Step Up and show your moves

Liz Bos

Liz Bos

February is National Black History Month, and to help celebrate, the Sixth Annual SDSU Step Show is scheduled to take place on Feb. 7 at 7 p.m. in Doner Auditorium.

Hosted by the Office of Multicultural Affairs, Office for Diversity Enhancement, Black Student Alliance (BSA) and DJ Boss Regis, this year’s step show promises a diverse and educational dance experience, as well as a dance following the show.

“It’s a great dance extravaganza,” said Regis, a junior music merchandising major.

As a kickoff to the weekend, BSA is also hosting comedian Eric Blake on Feb. 6 at 9 p.m. in Jack’s Place. According to Regis, comedians are traditionally brought in the night before the show to help bring people to the step show and to give the step performers a place to get to know each other before the show.

This year’s show is open to the public and is family-friendly.

“It’s something that most of the kids here would never experience,” said James McKinney, senior sociology major and program director.

McKinney, who has been involved with the show for two to three years, said his involvement is “because of my interest in diversity and anything that deals with learning something new about a culture.”

According to McKinney, the step movements are military-like in precision. Each group is very particular about what they do. Therefore, each group has very different routines.

“The way we set up the show is entertaining. There is a lot of hip-hop and R&B music and rhythmic movement through voice and actions.”

Regis compared the dance style to “synchronized swimming on land.” Originally developed by U.S. college students, stepping uses hand claps, spoken word and footsteps to create complex rhythms and sounds.

Most step routines are performed by groups of three or more people. Step routines are usually set to hip-hop music with a good beat. Many fraternities and sororities around the U.S. have step teams that travel to competitions and demonstrations.

“We have gotten to a situation where [step groups] ask to come here,” said McKinney. “There is a lot of credibility behind the show.”

Step groups usually wear similar costumes, such as dress attire or tuxedos. According to McKinney, there is a group that exclusively uses canes for their routine.

“Some groups have slide shows that will be shown behind them,” McKinney said.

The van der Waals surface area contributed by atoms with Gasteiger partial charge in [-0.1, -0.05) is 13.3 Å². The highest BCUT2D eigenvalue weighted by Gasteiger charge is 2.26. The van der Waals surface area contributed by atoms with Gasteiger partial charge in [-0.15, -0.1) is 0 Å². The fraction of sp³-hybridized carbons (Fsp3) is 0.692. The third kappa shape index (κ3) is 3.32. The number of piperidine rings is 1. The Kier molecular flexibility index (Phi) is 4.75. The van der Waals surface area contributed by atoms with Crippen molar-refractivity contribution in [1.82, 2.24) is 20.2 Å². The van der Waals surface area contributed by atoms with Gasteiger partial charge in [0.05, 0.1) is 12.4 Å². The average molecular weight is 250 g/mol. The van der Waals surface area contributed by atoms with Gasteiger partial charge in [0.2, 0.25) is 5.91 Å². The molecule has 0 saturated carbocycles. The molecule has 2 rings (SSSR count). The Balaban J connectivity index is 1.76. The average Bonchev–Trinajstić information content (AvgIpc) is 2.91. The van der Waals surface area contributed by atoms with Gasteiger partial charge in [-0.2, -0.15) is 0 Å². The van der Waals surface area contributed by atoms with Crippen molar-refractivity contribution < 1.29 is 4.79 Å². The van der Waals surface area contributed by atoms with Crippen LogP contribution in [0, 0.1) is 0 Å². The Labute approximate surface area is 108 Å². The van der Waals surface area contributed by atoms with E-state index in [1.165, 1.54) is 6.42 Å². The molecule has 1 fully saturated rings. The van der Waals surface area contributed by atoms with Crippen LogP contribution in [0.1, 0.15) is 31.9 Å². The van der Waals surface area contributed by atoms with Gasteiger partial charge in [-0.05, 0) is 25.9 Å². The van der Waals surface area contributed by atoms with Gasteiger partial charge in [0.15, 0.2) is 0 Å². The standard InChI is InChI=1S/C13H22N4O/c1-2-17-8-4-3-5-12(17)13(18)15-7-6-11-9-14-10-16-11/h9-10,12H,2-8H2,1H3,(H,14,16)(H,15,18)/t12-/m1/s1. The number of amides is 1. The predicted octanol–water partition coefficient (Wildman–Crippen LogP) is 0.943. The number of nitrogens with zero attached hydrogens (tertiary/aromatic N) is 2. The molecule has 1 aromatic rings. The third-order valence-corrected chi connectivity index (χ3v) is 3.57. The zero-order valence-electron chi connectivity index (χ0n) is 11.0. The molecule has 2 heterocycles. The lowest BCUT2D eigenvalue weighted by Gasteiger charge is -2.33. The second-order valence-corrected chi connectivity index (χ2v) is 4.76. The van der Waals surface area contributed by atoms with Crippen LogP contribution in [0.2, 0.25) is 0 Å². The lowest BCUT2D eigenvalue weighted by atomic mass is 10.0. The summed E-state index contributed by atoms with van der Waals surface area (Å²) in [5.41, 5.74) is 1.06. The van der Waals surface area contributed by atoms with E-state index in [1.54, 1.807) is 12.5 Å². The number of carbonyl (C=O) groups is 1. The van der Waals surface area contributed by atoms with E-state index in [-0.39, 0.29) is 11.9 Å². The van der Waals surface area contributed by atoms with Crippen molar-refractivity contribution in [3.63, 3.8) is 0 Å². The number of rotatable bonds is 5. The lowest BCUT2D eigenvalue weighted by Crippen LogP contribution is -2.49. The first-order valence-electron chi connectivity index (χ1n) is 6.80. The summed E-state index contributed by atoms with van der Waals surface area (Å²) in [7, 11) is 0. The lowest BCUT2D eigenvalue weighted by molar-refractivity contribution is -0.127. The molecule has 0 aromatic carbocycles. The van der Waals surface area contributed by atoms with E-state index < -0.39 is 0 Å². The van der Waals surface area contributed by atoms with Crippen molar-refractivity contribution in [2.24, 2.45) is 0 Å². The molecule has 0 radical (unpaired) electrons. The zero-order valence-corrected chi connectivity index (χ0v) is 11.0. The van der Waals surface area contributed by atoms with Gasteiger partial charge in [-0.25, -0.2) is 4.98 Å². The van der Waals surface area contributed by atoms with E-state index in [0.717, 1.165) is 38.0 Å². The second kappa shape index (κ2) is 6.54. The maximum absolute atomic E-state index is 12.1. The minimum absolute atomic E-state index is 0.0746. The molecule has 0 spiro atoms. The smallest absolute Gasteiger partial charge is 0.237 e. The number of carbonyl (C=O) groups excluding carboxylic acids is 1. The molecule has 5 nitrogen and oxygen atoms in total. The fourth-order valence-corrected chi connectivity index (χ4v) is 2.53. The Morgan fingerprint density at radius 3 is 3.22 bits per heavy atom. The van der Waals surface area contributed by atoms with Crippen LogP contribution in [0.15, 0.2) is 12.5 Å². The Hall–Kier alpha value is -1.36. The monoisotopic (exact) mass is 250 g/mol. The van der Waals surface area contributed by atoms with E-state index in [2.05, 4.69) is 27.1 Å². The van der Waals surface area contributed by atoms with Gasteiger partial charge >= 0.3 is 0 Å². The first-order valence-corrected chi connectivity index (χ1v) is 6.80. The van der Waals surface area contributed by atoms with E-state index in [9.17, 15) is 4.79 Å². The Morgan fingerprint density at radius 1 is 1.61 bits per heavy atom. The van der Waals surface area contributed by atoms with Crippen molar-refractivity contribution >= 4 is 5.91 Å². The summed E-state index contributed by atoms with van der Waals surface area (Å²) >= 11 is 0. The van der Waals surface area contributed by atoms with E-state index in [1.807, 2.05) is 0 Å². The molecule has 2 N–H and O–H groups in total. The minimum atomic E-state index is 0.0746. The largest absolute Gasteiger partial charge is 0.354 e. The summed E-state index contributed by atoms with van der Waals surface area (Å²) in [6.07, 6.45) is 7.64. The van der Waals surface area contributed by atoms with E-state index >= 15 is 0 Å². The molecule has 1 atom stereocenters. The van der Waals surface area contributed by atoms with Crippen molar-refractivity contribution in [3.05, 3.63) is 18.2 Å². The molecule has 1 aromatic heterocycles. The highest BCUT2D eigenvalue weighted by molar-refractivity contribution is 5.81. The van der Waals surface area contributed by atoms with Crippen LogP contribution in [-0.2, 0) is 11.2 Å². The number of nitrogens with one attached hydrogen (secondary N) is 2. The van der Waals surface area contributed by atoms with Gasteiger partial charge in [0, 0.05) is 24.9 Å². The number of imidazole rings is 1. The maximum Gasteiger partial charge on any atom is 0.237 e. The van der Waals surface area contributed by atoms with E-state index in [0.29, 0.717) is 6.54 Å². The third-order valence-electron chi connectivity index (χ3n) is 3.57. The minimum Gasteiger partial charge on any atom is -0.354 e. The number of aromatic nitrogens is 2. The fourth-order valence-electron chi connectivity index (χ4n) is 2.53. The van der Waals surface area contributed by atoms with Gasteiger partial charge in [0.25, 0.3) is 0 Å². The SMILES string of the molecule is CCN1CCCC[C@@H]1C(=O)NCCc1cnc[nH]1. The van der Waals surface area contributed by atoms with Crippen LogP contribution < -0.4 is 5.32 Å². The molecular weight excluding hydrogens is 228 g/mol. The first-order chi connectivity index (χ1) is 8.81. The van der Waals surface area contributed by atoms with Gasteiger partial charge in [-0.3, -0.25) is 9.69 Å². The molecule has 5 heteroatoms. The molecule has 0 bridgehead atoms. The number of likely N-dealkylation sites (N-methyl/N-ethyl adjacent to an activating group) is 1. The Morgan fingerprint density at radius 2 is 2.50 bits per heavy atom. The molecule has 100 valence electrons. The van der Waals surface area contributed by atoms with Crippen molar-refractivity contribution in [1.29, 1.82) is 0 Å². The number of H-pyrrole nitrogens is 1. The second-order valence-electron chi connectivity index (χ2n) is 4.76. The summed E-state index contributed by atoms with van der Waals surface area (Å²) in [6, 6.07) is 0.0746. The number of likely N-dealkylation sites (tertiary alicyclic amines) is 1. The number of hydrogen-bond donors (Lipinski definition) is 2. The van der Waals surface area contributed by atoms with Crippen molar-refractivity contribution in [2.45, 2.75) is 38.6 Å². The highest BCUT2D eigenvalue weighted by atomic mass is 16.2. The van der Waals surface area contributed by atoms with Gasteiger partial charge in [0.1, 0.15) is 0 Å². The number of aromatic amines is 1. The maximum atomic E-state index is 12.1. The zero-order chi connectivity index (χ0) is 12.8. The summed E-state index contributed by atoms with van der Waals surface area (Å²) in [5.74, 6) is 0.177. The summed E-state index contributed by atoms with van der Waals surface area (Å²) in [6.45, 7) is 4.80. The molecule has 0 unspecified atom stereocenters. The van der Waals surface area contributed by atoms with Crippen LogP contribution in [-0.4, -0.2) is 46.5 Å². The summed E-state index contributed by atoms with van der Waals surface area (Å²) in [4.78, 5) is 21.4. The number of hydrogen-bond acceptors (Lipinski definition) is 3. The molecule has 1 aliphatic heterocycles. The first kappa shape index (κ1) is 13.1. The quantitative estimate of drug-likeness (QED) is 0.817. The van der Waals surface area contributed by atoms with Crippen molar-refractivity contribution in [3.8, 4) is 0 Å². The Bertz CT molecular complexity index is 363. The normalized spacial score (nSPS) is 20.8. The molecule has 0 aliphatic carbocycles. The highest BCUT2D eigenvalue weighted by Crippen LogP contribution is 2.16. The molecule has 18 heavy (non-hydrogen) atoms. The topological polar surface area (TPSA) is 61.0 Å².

The show will feature around 50 performers and some singers from the Midwest area, including Minnesota, Nebraska and North Dakota. SDSU does not have a step team this year due to a lack of participants but hopes to be able to put another team together eventually. The performers will not actually compete against each other but instead seek to inform and educate people about what stepping is.

“Some groups incorporate the history of African American heritage into their show,” said McKinney. “Others show the history of step or of their fraternity or sorority.”

According to McKinney, at intermission there will be an educational section, including a poem by Maya Angelou.

“I want to give people a chance to enhance diversity,” said McKinney.

Although SDSU does not have a step team this year, the Air Force ROTC drill group will have a performance.

After being involved with the step show for the last two years, Regis will be DJing the show for the first time.

“I’ve wanted to host the show since my freshman year, so my friends passed me the torch this year,” Regis said.

Following the show, a hip-hop dance will be held at Jack’s Place in the basement of The Union starting at 9 p.m. and ending at midnight. Some of the music from the show will be played at the dance.

Regis said that the dance is being offered so people can go and have a good time after the step show as an alternative to going downtown.

“It’s a good time for all the steppers to hang out and talk to each other,” said senior global studies major and BSA president Frehiwot Werede.

Whatever the routine and rhythm, this year’s step show looks to provide a good time for all. Students should make sure to show up early if they go because the show tends to fill up fast, McKinney said.

“We would love your support,” Werede said.

Admission to the show is free with student ID but costs $5 otherwise. Tickets can be purchased at the Multicultural Center in the basement of The Union or at The Union’s Info Exchange desk.